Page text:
The primary test to examine the heart for tricuspid regurgitation is a Doppler echocardiogram. This test uses sonography, or sound waves, to create a picture of the heart as it beats. These sound waves allow the doctor to visualize how the heart beats and examine the hemodynamics, or how the blood moves through the heart. The most common form of echocardiographic assessment is transthoracic echocardiography, in which the measurements are taken by placing an ultrasound probe on the person’s chest.

A doctor might instead use transesophageal echocardiography, which is more invasive. During a transesophageal echocardiogram, a thin tube is placed down into the esophagus through the mouth. This method can help the doctor more directly see the tricuspid valve function, without the ribs or lungs obscuring the view.

During the echocardiogram, a doctor will look for signs of ventricular dysfunction by using measures like tricuspid annular plane systolic excursion (TAPSE). TAPSE can be used to examine right ventricle function and detect causes of tricuspid regurgitation, like right ventricle dilatation. Additionally, they will examine the tricuspid valve’s shape and movement, as well as the way blood flows through the valve as the heart beats.

A doctor may also recommend an electrocardiogram (ECG or EKG), a noninvasive procedure that measures the electrical activity of the heart. An ECG can help detect heart strain as well as abnormal heart rhythms.

Diagnostic Tests for Pulmonary Hypertension

Echocardiography and ECG are also used in diagnosis of pulmonary hypertension. If a doctor suspects PH, they may perform an additional test called right heart catheterization. This test can show doctors where blood pressure is high, which can assist in making a specific diagnosis and treatment plan.

Right heart catheterization is an invasive procedure, with a thin tube, or catheter, guided through different chambers of the heart and pulmonary arteries. One hallmark of PH is a pulmonary artery pressure greater than 20 millimeters of mercury (mm Hg) and increased right atrial pressure, which is most accurately measured using right heart catheterization.

Although this test is frequently called the gold standard for measuring PH, it is not often recommended for diagnosing tricuspid regurgitation. In some cases, however, it may be used to determine the cause of the tricuspid malfunction.

How Are Pulmonary Hypertension and Tricuspid Regurgitation Managed?

The main goal in managing tricuspid regurgitation is to treat any underlying conditions. When PH and tricuspid regurgitation occur together, this means treating pulmonary hypertension with medications that specifically lower blood pressure in the lungs. In cases of left-sided heart disease, treatments like beta-blockers and diuretics may be used to reduce strain on the heart and lower the body’s blood pressure. Medications may also be used to treat the complications of tricuspid regurgitation, such as abnormal heart rhythms, heart failure, and blood clots.

If a person’s tricuspid regurgitation is severe or contributing to heart failure, a doctor may recommend surgical intervention, which may involve valve repair or replacement. Tricuspid valve surgery is sometimes performed during surgery for related heart conditions, such as mitral valve surgery.

Management of tricuspid regurgitation and PH is difficult — both diseases are complex. Regular follow-up with a cardiac care team is important because the presence of both conditions can carry a negative prognosis (outlook) and an increased risk of death when not treated properly. The good news is that tricuspid regurgitation is gaining recognition, and researchers are urging health care providers to look for risk factors during routine work-ups for other heart conditions.

Talk With Others Who Understand

On myPHteam, the social network for people with pulmonary hypertension and their loved ones, more than 46,000 members come together to ask questions, give advice, and share their stories with others who understand life with pulmonary hypertension.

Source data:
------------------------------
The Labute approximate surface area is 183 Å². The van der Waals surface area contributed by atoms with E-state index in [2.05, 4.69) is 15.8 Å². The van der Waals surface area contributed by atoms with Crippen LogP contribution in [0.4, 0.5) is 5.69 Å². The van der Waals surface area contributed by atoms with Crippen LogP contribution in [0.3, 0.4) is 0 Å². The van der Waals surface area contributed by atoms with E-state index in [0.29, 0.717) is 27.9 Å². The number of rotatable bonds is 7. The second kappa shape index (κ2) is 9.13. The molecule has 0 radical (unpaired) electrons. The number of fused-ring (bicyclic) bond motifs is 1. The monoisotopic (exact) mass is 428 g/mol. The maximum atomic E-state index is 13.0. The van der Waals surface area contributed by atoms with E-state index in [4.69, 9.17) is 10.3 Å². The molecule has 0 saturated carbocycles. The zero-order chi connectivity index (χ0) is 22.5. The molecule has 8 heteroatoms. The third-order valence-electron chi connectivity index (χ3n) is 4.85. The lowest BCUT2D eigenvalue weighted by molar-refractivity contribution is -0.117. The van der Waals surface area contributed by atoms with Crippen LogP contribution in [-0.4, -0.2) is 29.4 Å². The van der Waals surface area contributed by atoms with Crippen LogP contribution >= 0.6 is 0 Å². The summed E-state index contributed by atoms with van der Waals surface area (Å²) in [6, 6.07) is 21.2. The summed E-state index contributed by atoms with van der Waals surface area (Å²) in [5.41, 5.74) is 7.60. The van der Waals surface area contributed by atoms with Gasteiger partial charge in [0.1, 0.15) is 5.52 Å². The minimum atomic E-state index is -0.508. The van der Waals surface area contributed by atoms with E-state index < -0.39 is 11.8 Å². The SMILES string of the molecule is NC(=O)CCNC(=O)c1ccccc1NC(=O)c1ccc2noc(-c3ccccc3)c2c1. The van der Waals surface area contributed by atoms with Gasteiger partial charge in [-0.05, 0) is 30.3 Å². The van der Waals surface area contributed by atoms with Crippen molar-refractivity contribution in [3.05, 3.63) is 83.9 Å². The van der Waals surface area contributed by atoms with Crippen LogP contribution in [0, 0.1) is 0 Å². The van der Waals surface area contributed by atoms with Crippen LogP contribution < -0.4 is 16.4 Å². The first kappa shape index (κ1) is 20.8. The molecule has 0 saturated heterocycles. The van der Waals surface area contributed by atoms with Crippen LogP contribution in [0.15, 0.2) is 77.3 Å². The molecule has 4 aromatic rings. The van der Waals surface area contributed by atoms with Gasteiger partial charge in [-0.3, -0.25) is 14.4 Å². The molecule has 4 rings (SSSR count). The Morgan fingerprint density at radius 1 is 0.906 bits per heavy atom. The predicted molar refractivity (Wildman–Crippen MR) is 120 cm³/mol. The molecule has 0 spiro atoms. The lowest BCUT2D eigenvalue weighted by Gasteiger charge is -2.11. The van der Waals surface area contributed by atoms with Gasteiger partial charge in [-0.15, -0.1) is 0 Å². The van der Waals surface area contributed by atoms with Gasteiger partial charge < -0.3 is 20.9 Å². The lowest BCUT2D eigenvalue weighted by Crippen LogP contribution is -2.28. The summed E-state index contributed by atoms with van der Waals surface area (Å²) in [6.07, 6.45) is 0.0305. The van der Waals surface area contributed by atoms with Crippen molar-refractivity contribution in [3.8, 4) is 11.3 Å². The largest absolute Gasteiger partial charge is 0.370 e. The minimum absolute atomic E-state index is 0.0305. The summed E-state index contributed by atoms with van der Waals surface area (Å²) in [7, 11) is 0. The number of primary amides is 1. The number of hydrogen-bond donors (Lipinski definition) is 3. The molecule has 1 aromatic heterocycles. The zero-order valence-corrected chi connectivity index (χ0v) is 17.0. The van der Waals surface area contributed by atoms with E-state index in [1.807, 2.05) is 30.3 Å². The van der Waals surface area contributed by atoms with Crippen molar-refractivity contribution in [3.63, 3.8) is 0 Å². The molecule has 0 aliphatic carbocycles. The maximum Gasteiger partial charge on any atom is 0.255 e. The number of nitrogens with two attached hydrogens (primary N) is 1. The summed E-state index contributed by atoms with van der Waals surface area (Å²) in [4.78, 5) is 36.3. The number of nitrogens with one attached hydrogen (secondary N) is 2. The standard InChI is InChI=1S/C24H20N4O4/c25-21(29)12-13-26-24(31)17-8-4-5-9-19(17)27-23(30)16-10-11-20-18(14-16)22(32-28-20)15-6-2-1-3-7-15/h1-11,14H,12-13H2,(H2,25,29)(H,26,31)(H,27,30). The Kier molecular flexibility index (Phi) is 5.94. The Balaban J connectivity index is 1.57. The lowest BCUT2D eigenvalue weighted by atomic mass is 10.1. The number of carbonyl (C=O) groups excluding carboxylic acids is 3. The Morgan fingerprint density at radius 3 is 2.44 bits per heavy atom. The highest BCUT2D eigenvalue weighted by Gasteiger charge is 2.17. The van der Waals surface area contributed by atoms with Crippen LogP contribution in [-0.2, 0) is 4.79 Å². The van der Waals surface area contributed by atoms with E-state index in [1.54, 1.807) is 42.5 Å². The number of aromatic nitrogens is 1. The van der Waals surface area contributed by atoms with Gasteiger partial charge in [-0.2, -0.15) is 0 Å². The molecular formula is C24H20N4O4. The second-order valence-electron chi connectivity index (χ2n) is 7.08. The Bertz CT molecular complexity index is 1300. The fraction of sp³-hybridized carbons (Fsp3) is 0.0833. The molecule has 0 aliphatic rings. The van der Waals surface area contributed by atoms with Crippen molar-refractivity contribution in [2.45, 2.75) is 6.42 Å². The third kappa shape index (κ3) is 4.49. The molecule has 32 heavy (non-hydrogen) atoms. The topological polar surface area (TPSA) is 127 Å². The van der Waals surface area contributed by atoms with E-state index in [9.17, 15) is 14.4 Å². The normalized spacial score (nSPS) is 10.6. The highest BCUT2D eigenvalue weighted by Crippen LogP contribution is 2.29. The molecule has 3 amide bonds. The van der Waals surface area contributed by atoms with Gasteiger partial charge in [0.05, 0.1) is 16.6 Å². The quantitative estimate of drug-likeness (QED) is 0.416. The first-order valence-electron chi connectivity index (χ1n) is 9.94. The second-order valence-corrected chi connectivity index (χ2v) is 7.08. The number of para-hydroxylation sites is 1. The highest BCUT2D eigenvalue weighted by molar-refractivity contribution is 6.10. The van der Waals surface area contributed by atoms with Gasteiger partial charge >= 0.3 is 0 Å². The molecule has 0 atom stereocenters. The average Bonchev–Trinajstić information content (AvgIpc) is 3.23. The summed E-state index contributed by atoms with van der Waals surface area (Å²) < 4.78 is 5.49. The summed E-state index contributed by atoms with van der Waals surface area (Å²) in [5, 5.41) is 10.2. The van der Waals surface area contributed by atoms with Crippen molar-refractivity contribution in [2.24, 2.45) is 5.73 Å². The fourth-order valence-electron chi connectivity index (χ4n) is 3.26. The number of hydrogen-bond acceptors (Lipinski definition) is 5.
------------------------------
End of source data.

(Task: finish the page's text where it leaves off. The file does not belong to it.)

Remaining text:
Are you living with tricuspid regurgitation and pulmonary hypertension? Have you experienced any symptoms related to tricuspid regurgitation? Share your experience in the comments below, or start a conversation by posting on your Activities page.

  1. Tricuspid Valve Regurgitation — Penn Medicine
  2. Tricuspid Regurgitation — Merck Manual
  3. Tricuspid Regurgitation Diagnosis and Treatment — European Heart Journal
  4. Impact of Pulmonary Hypertension on Tricuspid Valve Function — Annals of Biomedical Engineering
  5. Tricuspid Regurgitation Progression and Regression in Pulmonary Arterial Hypertension: Implications for Right Ventricular and Tricuspid Valve Apparatus Geometry and Patients Outcome — European Heart Journal — Cardiovascular Imaging
  6. Tricuspid Valve: A Valve Not To Be Forgotten — European Society of Cardiology
  7. Functional Tricuspid Regurgitation in Mitral Valve Disease — Seminars in Cardiothoracic and Vascular Anaesthesia
  8. Tricuspid Regurgitation in Mitral Valve Disease: Incidence, Prognostic Implications, Mechanism, and Management — Journal of the American College of Cardiology
  9. About PH: Risk Factors — Pulmonary Hypertension Association of Canada
  10. Tricuspid Valve Regurgitation — Cleveland Clinic
  11. Tricuspid Valve Regurgitation — Mayo Clinic
  12. Secondary Tricuspid Regurgitation: Pathophysiology, Incidence and Prognosis — Frontiers in Cardiovascular Medicine
  13. Echocardiogram: Transthoracic (TTE) — Cleveland Clinic
  14. Echocardiogram: Transesophageal (TEE) — Cleveland Clinic
  15. How To Image the Dilated Right Ventricle — Circulation: Cardiovascular Imaging
  16. Types of Heart Murmurs — Stanford Medicine
  17. Right Heart Catheterization for Pulmonary Hypertension (PH) — Stanford Medicine Vera Moulton Wall Center for Pulmonary Vascular Disease
  18. Guidelines for Diagnosis and Treatment of Pulmonary Hypertension — American College of Cardiology
  19. Treatment Options — Temple Health
Posted on August 18, 2022
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Steven C. Pugliese, M.D. is affiliated with the Hospital of the University of Pennsylvania in Philadelphia, serving as the director of the pulmonary embolism response team, co-director of the comprehensive pulmonary embolism program, and an assistant professor of clinical medicine. Review provided by VeriMed Healthcare Network. Learn more about him here.
Liz Aulino, Ph.D. earned her Ph.D. in neuroscience from Kent State University, where she studied how hormones can influence brain development and social behavior. Learn more about her here.